Skip to main content

It’s The End of The Ford Mustang As We Know It

The Ford Mustang has endured many doom and gloom prognostications over its 56-year history. And never once has Ford ceased to not produce a pony car. General Motors can’t say that about the Corvette or the Camaro. So, with all the talk and dissent over the Mustang Mach E, is this truly the end of the Mustang as we know? Probably not.

One of REM’s greatest songs is “It’s The End of the World As We Know It”. This poppy alternative music song seems doom and gloom, but is really more hyperbole than anything. And with much of the ballyhoo over the Mustang Mach E (some of which I’m guilty of causing), the end seems near for the Ford Mustang, or at least it appears that way. But, and I can’t emphasize this enough, the Mustang has persevered over many missteps and mistakes.

Whether the Mach E succeeds or fails will not affect Ford’s pony car.

The fact is, the only way the Mustang will survive as a rear-wheel drive muscle car is if the sales figures are there. So, as those numbers continue to drop, if this is indeed the end of the Mustang as we know it, we have only ourselves to blame.

Fear not my Mustang friends, I do not believe the Mach E will mean the end of the Mustang as a pony car. Let’s look at some of the other Mustang crises that the iconic pony car has overcome.

Mustang 2: Second Generation Mustang
From 1974 until 1978 Ford created a second generation of the Mustang. It really took a sharp turn in looks from the original first-generation Mustang that was so successful. Perhaps in response to General Motors muscle cars, Ford launched the longer, Ford Pinto-based Mustang II. It’s regarded by most historians as a down turn in Mustang history.

From a collector’s standpoint there are some fans, but generally, the Mustang II was not much and the Mustang even lost the sales lead to Camaro during this time period. During the time, many critics felt the Mustang had peaked and was already showing it couldn’t sustain itself.

Yet, the Mustang did survive as the Mustang II gave way to the Fox Body Mustangs which helped revive enthusiasm and reinforce muscle and performance into the Mustang.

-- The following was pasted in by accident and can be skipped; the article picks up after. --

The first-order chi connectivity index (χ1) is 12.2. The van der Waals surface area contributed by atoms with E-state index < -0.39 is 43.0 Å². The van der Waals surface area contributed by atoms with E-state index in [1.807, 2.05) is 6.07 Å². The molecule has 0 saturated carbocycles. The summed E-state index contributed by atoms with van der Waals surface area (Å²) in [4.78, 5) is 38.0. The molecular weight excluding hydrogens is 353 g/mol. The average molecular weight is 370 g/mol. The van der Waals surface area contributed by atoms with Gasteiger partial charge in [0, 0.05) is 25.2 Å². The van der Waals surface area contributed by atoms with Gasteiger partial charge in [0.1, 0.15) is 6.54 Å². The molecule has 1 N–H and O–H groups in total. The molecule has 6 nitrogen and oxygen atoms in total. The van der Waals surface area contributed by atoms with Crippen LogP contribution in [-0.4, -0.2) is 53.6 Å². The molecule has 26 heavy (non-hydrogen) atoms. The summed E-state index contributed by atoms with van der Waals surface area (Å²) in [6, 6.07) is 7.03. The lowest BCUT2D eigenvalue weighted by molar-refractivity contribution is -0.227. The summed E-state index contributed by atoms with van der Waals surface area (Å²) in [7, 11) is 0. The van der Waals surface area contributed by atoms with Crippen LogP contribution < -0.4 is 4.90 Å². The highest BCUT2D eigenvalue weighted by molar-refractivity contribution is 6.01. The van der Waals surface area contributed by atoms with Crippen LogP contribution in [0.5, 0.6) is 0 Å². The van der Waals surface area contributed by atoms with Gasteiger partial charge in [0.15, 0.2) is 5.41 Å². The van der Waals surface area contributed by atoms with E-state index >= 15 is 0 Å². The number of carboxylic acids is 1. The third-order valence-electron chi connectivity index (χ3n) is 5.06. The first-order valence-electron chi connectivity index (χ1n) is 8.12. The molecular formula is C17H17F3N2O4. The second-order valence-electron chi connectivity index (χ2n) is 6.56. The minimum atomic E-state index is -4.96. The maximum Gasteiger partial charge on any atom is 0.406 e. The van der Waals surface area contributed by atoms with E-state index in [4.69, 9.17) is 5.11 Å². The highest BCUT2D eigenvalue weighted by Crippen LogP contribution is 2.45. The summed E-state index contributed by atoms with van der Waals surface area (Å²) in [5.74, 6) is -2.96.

The Mustang Was Almost Produced By Mazda as the Ford Probe
Late in the 1980s, the Fox Body Mustangs were growing old. Sales had dipped below 100,000 units for the first time. Once again talk of the end of the Mustang was underway.

This time, the sacrilege, the unthinkable idea was underway. Why not let the Japanese design studio of Mazda, which Ford now owned, have a run at designing the Mustang. The end result was a small, front-wheel drive coupe. Gale Halderman, designer of the first generation Ford Mustang recalls seeing and said, “It was a nice car, but it was not a Mustang.”

Thankfully two key executives stepped forward and challenged the establishment to not proceed with a Japanese-made Mustang.

Bob Rewey who was VP of Ford’s North American operations said, “I can’t sell this thing as a Mustang, don’t do this!” Likewise Ford’s Chief Engineer Neil Ressler was a vocal critic too and the Mustang clubs spoke up too and started a campaign to save the Mustang. The plan was scrapped, the pony badge was stripped from this Mazda and it became known as the Ford Probe. A fine car in its own right, but not a Mustang. And the Mustang surived another scare!

The Mustang Loses Its Muscle
A Mustang is supposed to have a big powerful V8 engine. That’s the mindset the typical Mustang consumer had. So in 2015 as part of the redesigned sixth generation, the Mustang was introduced with a 2.3-liter 4-cylinder engine (gasp!!). This surely would be the end of the Mustang. No way can it survive losing all of its power and performance.

How dare Ford do such a thing to the pony car. These were the thoughts and worries of the enthusiasts. But these turbocharge Ecoboosts engines didn’t affect sales negatively at all. In fact it broadened the appeal of the Mustang to a larger consumer base and the V8 engine was still around for the purists who demanded more power.

The Mustang Mach E is Not a Real Mustang
Nobody has been a bigger critic of the Mach E than I have. I started a petition. I rallied up many clubs into a frenzy.

Truth be told many of them are more upset about Ford putting the Mustang logo on a crossover than I am. I am merely trying to help them voice their concerns, since it seems Ford is hell-bent on launching Mustang as a sub-brand. And I’ve certainly talked many club members off the proverbial ledge. “I’m never buying another Ford again.” “They’ll never get my dollars again.” “I was going to upgrade my Mustang, but now I’m not.”